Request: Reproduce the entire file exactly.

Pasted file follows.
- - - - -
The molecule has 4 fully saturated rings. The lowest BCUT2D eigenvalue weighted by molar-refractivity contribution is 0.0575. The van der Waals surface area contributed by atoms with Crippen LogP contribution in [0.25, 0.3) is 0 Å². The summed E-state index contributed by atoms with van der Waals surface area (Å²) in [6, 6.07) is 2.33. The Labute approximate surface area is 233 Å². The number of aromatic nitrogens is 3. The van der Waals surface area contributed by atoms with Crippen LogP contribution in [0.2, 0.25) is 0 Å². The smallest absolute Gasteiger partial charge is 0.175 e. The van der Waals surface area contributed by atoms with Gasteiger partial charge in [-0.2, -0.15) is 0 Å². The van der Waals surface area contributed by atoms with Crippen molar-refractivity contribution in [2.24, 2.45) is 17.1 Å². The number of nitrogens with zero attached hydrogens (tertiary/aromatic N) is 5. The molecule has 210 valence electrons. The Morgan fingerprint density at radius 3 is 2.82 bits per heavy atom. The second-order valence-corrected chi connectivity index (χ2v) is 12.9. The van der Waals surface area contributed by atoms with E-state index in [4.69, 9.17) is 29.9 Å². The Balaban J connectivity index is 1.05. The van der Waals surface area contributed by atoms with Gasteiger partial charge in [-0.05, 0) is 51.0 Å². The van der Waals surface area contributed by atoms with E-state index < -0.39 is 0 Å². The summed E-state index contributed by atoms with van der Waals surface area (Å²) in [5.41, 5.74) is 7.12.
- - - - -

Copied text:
The molecule has 4 fully saturated rings. The lowest BCUT2D eigenvalue weighted by molar-refractivity contribution is 0.0575. The van der Waals surface area contributed by atoms with Crippen LogP contribution in [0.25, 0.3) is 0 Å². The summed E-state index contributed by atoms with van der Waals surface area (Å²) in [6, 6.07) is 2.33. The Labute approximate surface area is 233 Å². The number of aromatic nitrogens is 3. The van der Waals surface area contributed by atoms with Crippen LogP contribution in [0.2, 0.25) is 0 Å². The smallest absolute Gasteiger partial charge is 0.175 e. The van der Waals surface area contributed by atoms with Gasteiger partial charge in [-0.2, -0.15) is 0 Å². The van der Waals surface area contributed by atoms with Crippen molar-refractivity contribution in [2.24, 2.45) is 17.1 Å². The number of nitrogens with zero attached hydrogens (tertiary/aromatic N) is 5. The molecule has 210 valence electrons. The Morgan fingerprint density at radius 3 is 2.82 bits per heavy atom. The second-order valence-corrected chi connectivity index (χ2v) is 12.9. The van der Waals surface area contributed by atoms with E-state index in [4.69, 9.17) is 29.9 Å². The Balaban J connectivity index is 1.05. The van der Waals surface area contributed by atoms with Gasteiger partial charge in [-0.05, 0) is 51.0 Å². The van der Waals surface area contributed by atoms with E-state index < -0.39 is 0 Å². The summed E-state index contributed by atoms with van der Waals surface area (Å²) in [5.41, 5.74) is 7.12.